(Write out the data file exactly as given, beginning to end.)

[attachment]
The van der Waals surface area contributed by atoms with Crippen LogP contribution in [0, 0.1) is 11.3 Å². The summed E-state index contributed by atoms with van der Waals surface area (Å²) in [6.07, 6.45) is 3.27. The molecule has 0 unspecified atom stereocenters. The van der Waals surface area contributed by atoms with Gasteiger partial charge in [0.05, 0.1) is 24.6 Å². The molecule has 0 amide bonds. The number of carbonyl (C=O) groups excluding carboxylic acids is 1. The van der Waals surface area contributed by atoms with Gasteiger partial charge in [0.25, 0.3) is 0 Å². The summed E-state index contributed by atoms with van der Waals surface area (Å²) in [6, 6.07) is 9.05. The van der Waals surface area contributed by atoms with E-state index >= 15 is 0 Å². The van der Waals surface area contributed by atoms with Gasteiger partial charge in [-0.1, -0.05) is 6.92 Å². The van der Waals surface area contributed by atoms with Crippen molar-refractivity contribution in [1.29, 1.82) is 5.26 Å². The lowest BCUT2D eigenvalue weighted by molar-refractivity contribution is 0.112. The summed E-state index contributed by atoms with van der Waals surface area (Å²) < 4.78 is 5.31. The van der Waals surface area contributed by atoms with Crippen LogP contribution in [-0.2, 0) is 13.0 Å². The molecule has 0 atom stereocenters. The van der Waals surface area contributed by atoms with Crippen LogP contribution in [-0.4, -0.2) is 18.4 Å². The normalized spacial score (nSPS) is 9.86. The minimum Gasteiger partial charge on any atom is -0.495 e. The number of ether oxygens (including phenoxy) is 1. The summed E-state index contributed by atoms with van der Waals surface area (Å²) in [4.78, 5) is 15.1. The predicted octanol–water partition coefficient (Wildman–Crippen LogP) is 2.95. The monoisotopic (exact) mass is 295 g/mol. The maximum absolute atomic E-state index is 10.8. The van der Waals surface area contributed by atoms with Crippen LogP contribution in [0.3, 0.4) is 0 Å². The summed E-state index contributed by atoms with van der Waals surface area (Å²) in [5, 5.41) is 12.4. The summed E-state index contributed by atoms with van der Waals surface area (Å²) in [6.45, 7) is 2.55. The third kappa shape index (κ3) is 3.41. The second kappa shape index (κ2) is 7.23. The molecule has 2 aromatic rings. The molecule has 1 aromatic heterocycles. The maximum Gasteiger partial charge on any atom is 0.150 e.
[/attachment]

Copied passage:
The van der Waals surface area contributed by atoms with Crippen LogP contribution in [0, 0.1) is 11.3 Å². The summed E-state index contributed by atoms with van der Waals surface area (Å²) in [6.07, 6.45) is 3.27. The molecule has 0 unspecified atom stereocenters. The van der Waals surface area contributed by atoms with Gasteiger partial charge in [0.05, 0.1) is 24.6 Å². The molecule has 0 amide bonds. The number of carbonyl (C=O) groups excluding carboxylic acids is 1. The van der Waals surface area contributed by atoms with Gasteiger partial charge in [0.25, 0.3) is 0 Å². The summed E-state index contributed by atoms with van der Waals surface area (Å²) in [6, 6.07) is 9.05. The van der Waals surface area contributed by atoms with E-state index >= 15 is 0 Å². The van der Waals surface area contributed by atoms with Gasteiger partial charge in [-0.1, -0.05) is 6.92 Å². The van der Waals surface area contributed by atoms with Crippen molar-refractivity contribution in [1.29, 1.82) is 5.26 Å². The lowest BCUT2D eigenvalue weighted by molar-refractivity contribution is 0.112. The summed E-state index contributed by atoms with van der Waals surface area (Å²) < 4.78 is 5.31. The van der Waals surface area contributed by atoms with Crippen LogP contribution in [-0.2, 0) is 13.0 Å². The molecule has 0 atom stereocenters. The van der Waals surface area contributed by atoms with Crippen LogP contribution in [-0.4, -0.2) is 18.4 Å². The normalized spacial score (nSPS) is 9.86. The minimum Gasteiger partial charge on any atom is -0.495 e. The number of ether oxygens (including phenoxy) is 1. The summed E-state index contributed by atoms with van der Waals surface area (Å²) in [4.78, 5) is 15.1. The predicted octanol–water partition coefficient (Wildman–Crippen LogP) is 2.95. The monoisotopic (exact) mass is 295 g/mol. The maximum absolute atomic E-state index is 10.8. The van der Waals surface area contributed by atoms with Crippen LogP contribution in [0.3, 0.4) is 0 Å². The summed E-state index contributed by atoms with van der Waals surface area (Å²) in [5, 5.41) is 12.4. The summed E-state index contributed by atoms with van der Waals surface area (Å²) in [6.45, 7) is 2.55. The third kappa shape index (κ3) is 3.41. The second kappa shape index (κ2) is 7.23. The molecule has 2 aromatic rings. The molecule has 1 aromatic heterocycles. The maximum Gasteiger partial charge on any atom is 0.150 e.